We took the planar mushroom MEGO design from previous section and made it in the mold of a hemisphere resembling a moth eye calling it a moth-eye absorber as seen in Fig. 5a schematically. We 3D print the design by SLA-based printer. The 3D printed device is shown in Fig. 5b (The edges are hard for the printer to print however these edge artifacts do not affect the overall response of the metamaterial), then we coat the top surfaces with silver paste by stamping method. The printed moth-eye absorber with silver coatings is shown in Fig. 5b with a magnified image of the silver-coated resonators. We measure transmission spectrum using continuous-wave Terahertz spectrometer for different angles of incidence. The rotational movement of the device is shown in Fig. 5c schematically, and the transmission spectrum with different propagation angle is shown in Fig. 5d. The results show identical transmission spectrum for angles of incidence from −45° till +45° with only slight minor differences. These differences can be attributed to the non-uniformity in stamping. We also show the different angle of incidence schematically in Fig. S4 in the supplementary section. Sputtering and wet etching approach is not suitable for the fabrication of this device since the etchant cannot overflow easily beneath the disk resonators due to the curvature of the substrate. To the best of our knowledge, this is the first ever realization of an angle‐insensitive narrow‐band metamaterial absorber in the form of hemispherical moth-eye absorber fabricated on curved substrate We believe such moth-eye absorbers can be quite useful. For example, it will improve the responsivity of photo detectors by absorbing all the incident electromagnetic radiation. It can also be used to make the next generation of cloaking devices. While only single frequency structure was shown, one can print different resonators to achieve multi-band or even broadband spectrum in a moth-eye MEGO absorber.

Fig. 5
figure 5

a Computer-aided design of the hemispherical moth-eye MEGO absorber b 3D printed and silver coated moth-eye MEGO absorber with magnified image c schematic of the device in different propagation angles as a function of θ d transmission spectrum of the omni-directional hemispherical moth-eye MEGO absorber as a function of θ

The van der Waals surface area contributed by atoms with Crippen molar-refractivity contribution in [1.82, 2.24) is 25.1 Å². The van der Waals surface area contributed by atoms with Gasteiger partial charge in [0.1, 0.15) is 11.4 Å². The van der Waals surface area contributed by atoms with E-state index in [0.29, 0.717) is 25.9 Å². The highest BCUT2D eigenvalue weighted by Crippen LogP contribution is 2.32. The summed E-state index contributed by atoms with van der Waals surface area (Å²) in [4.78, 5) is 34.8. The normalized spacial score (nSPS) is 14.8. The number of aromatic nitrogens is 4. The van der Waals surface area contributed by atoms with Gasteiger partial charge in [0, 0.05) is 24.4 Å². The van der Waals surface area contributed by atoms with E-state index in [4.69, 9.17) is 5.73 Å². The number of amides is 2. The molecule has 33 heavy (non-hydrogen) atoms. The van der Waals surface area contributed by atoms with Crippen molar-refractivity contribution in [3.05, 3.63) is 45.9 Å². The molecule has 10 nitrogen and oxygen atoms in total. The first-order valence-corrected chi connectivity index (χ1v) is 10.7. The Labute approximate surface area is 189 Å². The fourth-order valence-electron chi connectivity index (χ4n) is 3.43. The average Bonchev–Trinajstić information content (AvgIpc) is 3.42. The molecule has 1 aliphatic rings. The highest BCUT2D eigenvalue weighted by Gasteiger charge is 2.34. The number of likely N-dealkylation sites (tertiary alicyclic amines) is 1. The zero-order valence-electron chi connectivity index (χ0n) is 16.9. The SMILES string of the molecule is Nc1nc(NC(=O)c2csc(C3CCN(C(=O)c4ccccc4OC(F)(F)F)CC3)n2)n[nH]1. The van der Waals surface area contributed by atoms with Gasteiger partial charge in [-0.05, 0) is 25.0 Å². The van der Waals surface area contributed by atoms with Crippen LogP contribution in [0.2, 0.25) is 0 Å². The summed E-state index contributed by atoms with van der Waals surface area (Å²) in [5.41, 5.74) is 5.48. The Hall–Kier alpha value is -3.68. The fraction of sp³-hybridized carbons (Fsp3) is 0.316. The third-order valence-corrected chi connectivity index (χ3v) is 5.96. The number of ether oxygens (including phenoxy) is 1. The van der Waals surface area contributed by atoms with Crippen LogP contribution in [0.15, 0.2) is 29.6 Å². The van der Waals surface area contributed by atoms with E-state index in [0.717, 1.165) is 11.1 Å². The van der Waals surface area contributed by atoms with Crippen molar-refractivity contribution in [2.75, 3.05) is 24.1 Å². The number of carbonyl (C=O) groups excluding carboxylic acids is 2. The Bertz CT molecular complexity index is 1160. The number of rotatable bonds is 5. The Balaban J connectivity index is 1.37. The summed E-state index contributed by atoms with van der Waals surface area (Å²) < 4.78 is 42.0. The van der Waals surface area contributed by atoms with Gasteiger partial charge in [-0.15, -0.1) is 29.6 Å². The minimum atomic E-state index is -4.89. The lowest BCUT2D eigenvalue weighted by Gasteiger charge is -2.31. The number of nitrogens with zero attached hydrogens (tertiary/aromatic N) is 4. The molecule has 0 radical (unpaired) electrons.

Parabolic MEGO reflector

To consolidate an optical parabolic reflector with a frequency selective transmissive filter, we can also consolidate different optical and metamaterial functionalities into a single MEGO device. For example, we can consolidate an optical parabolic reflector with a frequency selective metamaterial based transmissive filter to realize a unique parabolic MEGO reflector device. The fabrication process is similar to the approaches described earlier and involves 3D printing followed by metal coating and etching with some modifications. We first design a parabolic substrate with the same parabola dimensions as 90° off-axis parabolic mirror (MPD762762-90-M01 by Thorlabs; Newton, NJ, USA), the dimensions of our parabolic reflector is shown in Supplementary, Fig. S5. After printing out the parabolic substrate, the device is post-cured in Form Cure (by Formlabs) in 60 °C for an hour. Post-curing hardens the device and there is less deviation from initial specifications. The printed and post-cured substrate surface is not smooth but is highly diffusive. Therefore we sand polish the surface of the substrate with sandpapers of grits 120–3000 (Miady; China) and sandpapers of grits 5000 and 7000 (Starcke®; Germany). After sanding the surface with high grit sandpapers, we rinse the surface with acetone, IPA and distilled water respectively and remove all particles with blowing nitrogen gun on the surface. Next, we pour fast drying Polyurethane (Minwax®; Upper Saddle River, NJ, USA) on the surface and let it dry out for 2 hours. Then we deposit 20 nm of Chromium and 200 nm of gold as the ground plane of the device.